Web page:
Medications

Happening Now: Executive set to go on trial in meningitis outbreak case

Outbreak killed 64 people in 20 states, sickened hundreds more

 

Testimony is set to get underway in the racketeering trial of the former president of a compounding pharmacy blamed for a national meningitis outbreak that killed 64 people and sickened hundreds more.

Jurors in the federal trial of Barry Cadden are expected to hear opening statements and testimony from the first witnesses Monday. Cadden is charged with second-degree murder under racketeering law, accused of causing the deaths of 25 people who died during the 2012 outbreak.

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More than 700 people in 20 states fell ill after getting steroid injections, many of them for back pain. The outbreak was traced to tainted steroid injections manufactured at the New England Compounding Center in Framingham.

Cadden has pleaded not guilty. 

Happening Now’s Jon Scott spoke about the case with criminal defense attorney Jonas Fillmore and trial attorney Heather Hansen.

Hansen, who has experience in medical malpractice cases, told Scott she is nervous about the idea of an individual being charged with murder for making a mistake at work.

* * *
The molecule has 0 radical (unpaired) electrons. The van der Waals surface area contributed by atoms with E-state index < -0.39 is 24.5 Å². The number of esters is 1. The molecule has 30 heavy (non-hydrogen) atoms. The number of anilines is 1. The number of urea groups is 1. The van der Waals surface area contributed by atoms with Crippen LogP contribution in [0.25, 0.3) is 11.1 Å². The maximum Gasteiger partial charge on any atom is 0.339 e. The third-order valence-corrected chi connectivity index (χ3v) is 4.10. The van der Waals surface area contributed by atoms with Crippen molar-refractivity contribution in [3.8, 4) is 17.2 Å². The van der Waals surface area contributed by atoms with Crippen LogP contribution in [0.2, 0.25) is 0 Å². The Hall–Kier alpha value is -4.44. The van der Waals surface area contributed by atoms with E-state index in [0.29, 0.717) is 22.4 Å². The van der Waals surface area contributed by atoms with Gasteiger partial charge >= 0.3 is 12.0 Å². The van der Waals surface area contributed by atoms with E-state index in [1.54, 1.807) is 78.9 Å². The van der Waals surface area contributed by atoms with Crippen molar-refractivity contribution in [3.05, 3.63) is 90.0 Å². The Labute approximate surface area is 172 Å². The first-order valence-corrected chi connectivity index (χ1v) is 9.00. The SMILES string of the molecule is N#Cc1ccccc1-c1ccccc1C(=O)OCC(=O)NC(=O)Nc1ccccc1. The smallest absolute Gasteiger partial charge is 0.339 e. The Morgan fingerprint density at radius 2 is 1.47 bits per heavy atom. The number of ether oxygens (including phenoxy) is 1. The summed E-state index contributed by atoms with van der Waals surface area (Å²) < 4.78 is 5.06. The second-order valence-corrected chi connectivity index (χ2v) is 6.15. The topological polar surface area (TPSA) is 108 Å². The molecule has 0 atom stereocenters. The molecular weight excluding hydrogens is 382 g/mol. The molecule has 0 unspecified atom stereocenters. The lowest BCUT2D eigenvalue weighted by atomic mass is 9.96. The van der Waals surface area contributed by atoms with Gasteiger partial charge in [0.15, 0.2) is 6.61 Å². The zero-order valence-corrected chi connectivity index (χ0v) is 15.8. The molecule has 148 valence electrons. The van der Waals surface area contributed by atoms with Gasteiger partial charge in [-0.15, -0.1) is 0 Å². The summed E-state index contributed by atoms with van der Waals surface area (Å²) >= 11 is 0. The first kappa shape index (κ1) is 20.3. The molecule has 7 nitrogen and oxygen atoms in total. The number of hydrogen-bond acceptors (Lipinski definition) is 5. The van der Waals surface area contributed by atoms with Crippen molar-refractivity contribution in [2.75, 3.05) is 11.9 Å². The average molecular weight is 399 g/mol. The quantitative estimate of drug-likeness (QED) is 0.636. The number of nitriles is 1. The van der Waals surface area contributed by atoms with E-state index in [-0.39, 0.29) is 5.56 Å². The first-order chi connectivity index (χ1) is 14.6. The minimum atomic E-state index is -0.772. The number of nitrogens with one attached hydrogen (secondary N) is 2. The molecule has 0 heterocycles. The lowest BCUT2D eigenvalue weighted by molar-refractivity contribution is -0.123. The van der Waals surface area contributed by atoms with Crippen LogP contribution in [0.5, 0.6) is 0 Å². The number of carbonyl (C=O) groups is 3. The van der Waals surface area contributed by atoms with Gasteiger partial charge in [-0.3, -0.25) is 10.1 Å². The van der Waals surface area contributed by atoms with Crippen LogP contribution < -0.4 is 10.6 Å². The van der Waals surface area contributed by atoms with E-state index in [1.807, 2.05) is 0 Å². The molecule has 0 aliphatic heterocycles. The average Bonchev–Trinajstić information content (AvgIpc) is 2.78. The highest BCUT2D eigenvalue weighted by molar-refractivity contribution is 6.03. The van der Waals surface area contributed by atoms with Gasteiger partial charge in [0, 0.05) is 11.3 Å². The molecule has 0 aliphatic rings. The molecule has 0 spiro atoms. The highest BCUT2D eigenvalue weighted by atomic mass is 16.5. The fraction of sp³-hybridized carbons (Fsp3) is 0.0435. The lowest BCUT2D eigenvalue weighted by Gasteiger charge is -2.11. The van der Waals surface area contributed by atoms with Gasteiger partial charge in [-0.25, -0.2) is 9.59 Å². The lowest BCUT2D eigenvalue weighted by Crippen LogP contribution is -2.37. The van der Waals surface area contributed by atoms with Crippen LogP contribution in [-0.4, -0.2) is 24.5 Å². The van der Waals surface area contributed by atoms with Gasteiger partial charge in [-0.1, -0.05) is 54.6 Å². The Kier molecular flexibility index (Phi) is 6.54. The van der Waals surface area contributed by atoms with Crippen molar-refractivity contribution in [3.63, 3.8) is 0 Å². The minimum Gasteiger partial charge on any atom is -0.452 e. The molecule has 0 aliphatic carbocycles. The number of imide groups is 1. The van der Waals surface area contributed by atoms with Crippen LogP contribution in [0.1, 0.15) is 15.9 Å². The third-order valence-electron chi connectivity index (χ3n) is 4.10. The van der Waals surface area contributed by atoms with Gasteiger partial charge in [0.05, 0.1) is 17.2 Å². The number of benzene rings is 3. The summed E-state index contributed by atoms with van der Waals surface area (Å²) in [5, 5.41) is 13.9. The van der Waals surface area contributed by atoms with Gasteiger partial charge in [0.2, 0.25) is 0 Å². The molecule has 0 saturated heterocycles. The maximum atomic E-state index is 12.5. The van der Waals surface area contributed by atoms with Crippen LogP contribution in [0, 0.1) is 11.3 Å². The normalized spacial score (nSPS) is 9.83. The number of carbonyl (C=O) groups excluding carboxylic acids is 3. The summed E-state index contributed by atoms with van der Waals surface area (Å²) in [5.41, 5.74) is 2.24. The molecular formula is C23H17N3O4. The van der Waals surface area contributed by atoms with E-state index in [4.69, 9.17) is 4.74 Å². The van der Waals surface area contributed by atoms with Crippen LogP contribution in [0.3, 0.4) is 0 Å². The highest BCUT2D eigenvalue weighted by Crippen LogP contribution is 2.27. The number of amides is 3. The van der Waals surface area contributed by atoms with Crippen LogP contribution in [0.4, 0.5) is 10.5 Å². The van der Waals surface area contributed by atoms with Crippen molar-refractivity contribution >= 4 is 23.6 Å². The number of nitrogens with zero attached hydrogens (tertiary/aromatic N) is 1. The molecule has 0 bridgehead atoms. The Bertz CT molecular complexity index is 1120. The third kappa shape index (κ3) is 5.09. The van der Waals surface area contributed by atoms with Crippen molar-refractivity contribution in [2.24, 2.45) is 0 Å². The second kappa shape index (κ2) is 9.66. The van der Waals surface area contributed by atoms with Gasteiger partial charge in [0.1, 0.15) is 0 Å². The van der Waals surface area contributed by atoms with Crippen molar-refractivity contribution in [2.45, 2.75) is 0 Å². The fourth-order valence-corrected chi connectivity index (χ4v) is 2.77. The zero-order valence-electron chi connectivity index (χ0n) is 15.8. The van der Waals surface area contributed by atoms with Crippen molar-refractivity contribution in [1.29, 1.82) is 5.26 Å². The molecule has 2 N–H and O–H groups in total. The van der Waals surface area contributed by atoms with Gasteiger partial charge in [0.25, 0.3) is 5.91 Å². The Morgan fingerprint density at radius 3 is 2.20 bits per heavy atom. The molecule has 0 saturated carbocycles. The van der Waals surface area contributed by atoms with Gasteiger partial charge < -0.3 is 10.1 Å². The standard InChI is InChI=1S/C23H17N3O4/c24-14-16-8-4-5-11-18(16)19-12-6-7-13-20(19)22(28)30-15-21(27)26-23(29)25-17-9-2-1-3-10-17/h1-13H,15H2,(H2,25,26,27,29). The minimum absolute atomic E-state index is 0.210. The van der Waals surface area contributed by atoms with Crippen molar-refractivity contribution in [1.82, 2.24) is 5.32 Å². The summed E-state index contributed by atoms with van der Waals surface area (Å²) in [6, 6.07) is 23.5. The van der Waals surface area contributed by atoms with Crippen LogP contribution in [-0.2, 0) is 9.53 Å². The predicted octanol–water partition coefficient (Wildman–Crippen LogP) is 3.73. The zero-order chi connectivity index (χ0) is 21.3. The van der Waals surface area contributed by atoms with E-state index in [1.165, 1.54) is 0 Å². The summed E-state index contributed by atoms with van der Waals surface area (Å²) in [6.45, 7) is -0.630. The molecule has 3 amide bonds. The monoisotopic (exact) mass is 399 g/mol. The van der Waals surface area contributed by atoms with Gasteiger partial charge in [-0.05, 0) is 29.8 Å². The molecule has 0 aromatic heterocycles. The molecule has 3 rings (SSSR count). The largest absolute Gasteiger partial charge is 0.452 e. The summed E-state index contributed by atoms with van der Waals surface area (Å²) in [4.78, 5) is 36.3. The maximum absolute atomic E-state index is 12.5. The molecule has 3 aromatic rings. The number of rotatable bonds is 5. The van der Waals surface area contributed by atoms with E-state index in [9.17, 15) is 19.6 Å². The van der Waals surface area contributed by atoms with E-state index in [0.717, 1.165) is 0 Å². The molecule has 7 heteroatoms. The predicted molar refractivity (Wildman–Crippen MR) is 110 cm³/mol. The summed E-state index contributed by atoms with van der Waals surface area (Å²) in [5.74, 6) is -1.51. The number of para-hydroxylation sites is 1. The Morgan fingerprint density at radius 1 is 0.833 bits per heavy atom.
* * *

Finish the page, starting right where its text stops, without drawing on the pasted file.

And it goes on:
“There is a difference between negligence, [which] most malpractice cases are, and recklessness,” Hansen told Scott. “Recklessness, reckless disregard for life, that is what the prosecutor has to prove in order to get these murder charges to sick. I think it is a stretch, and I think it could be dangerous for other cases in the future.”

On the other hand, Fillmore believed prosecutors are going hard against Cadden.

“If they are left alone to cut corners in order to maximize the insane profits as it is, they could wipe us out,” Fillmore told Scott. “We cannot let the pharmaceutical companies get away with hiding these tactics in order to maximize their profits at our expense. I agree with the charging decision in this case.”

Prosecutors must show that Cadden had a reckless disregard for lives, Hansen said.

“That is going to be difficult for somebody who had an administrative position,” she told Scott. “They have to prove that it was not just a mistake, not simple carelessness, and he went a step further— that he had reckless disregard for the lives of the customers.”

She added that the charges of racketeering and fraud are more likely to lead to conviction.

Fillmore disagreed, arguing that Cadden had the responsibility to know what his staff was doing and that the company’s pattern of dishonesty.

“This company made it its mission to cover it up so that the government would not know when they could get away with cutting the corners that they cut. In that case… it might be hard to get all the jurors on board, but not impossible. I would feel safer … if they go to jail for this,” Fillmore told Scott.

The majority of the company’s other co-owners paid a civil charge, but they are not being charged criminally.

The Associated Press contributed to this report.